I'm starting to get this robot thing, though. I really am. Since it's clear that its expected for foreigners in Korea to have no failings whatsoever - ie. to not be human - robots make a lot of sense. Just think about English teacher robots: no AIDS, no 'crippling education' through absences, and they "won't complain about health insurance, sick leave and severance packages" - the benefits are endless. And why stop at English teachers? Why not make industrial robots that won't complain when they when they don't get paid or lose limbs in machines or when they go blind from being locked in tiny rooms with toxic substances? They'll be legal as well, so no more foreigners who have the nerve to fall to their deaths while running from immigration officers. And what about all these projected problems from wives imported from southeast Asia? I mean, sure, it'll push the Korean robotics industry to the limit to create a viable sexbot that can also cook Korean food correctly, but I'm sure the latter capability can be replaced with the ability to survive ten-story falls. Just imagining such a blissful future is sure to bring tears to the eyes of the editors at the Busan Ilbo. Or maybe those would be due to sandpaper-dildo sodomizing I'm wishing upon them. So hard to tell...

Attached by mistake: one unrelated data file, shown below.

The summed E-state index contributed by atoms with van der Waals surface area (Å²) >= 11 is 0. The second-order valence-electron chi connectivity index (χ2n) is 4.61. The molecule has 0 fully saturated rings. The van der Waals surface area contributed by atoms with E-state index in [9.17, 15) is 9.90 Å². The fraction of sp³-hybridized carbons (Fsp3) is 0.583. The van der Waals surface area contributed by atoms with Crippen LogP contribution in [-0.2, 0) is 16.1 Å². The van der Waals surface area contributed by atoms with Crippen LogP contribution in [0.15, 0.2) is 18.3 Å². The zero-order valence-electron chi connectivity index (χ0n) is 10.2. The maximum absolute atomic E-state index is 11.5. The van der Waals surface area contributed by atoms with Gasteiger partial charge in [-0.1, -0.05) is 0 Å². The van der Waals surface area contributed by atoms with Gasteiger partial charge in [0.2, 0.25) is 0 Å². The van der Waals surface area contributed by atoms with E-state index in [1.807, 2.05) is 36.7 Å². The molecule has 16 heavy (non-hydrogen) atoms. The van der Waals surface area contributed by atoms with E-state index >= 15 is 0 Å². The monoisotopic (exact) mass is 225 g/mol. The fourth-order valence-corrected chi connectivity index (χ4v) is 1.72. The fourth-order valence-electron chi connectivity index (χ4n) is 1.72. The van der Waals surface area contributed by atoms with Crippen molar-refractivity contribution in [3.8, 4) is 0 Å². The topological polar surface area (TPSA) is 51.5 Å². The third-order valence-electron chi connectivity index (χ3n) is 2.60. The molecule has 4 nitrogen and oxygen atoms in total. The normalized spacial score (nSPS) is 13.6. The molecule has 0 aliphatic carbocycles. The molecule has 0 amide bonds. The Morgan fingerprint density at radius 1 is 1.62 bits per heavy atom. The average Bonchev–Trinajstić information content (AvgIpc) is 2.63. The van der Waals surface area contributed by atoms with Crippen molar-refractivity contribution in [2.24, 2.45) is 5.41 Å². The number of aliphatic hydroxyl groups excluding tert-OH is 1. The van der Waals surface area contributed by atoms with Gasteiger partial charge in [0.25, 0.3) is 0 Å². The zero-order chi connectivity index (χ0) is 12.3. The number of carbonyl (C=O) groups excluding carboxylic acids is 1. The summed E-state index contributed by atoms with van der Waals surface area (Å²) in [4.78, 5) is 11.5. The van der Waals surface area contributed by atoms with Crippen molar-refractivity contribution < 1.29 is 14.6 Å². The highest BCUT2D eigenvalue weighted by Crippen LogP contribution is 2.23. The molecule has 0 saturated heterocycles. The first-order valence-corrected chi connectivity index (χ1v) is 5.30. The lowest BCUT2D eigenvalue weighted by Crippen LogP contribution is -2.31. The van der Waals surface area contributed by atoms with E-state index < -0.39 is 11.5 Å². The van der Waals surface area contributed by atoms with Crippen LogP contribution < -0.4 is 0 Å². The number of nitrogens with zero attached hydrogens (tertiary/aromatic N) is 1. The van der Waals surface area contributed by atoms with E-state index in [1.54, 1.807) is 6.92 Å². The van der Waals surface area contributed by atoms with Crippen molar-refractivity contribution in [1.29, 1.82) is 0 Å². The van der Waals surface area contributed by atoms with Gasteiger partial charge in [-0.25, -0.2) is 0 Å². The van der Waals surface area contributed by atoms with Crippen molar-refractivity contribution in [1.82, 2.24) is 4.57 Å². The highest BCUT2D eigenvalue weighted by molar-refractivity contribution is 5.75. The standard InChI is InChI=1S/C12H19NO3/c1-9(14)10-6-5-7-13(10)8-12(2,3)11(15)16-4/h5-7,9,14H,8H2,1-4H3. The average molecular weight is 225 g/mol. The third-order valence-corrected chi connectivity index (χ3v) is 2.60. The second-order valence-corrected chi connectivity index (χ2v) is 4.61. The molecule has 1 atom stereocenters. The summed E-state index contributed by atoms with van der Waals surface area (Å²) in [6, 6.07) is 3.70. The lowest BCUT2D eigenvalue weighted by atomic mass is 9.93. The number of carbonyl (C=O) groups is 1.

Oh... wait...

The Busan Ilbo has also graced us with an editorial about foreign teachers!

I'll save that for tomorrow.


Anonymous said...

"A brave new topic," I see the sarcasm. And no, I don't believe the “reporter”(cough, cough) contacted acquaintances(plural) either. That would require investigative reporting and from what I've learned about Korean reporters they don't do much of that. Like, I'm sure the acquaintances are going to tell some D-bag over the phone from god only knows about the "severe alcoholic" tendencies of thy deceased. If the reporter knows English, I'd have to assume his pronunciation would be good enough for someone in the states who may not have ever spoken to or heard a Korean language "reporter" speak English. It's too bad most Koreans will believe/buy what this "reporter" is selling.
Using the death of a person to trash thy English teacher. No class!

Anonymous said...

(sarcasm) Well, considering how rare suicide and alcohol abuse are in Korea, don't Koreans have every right to be shocked and appalled by this incident? (/sarcasm)

Seeing Seoul said...

This article you've posted here, plue the editorial that you linked to, make me sick. That these writers would stoop to using the death of a troubled individual as more "evidence" that foreign English teachers are a problem is just appalling.

Now, because of one teacher's highly unfortunate suicide, these people are going to call for those on E-2s to get 1) HIV/AIDs tests, 2) drug tests, 3) alcoholism tests... Are there even such thing as tests for alcoholism? Why must the "blame" be placed on foreign teachers' "lack of moral character"?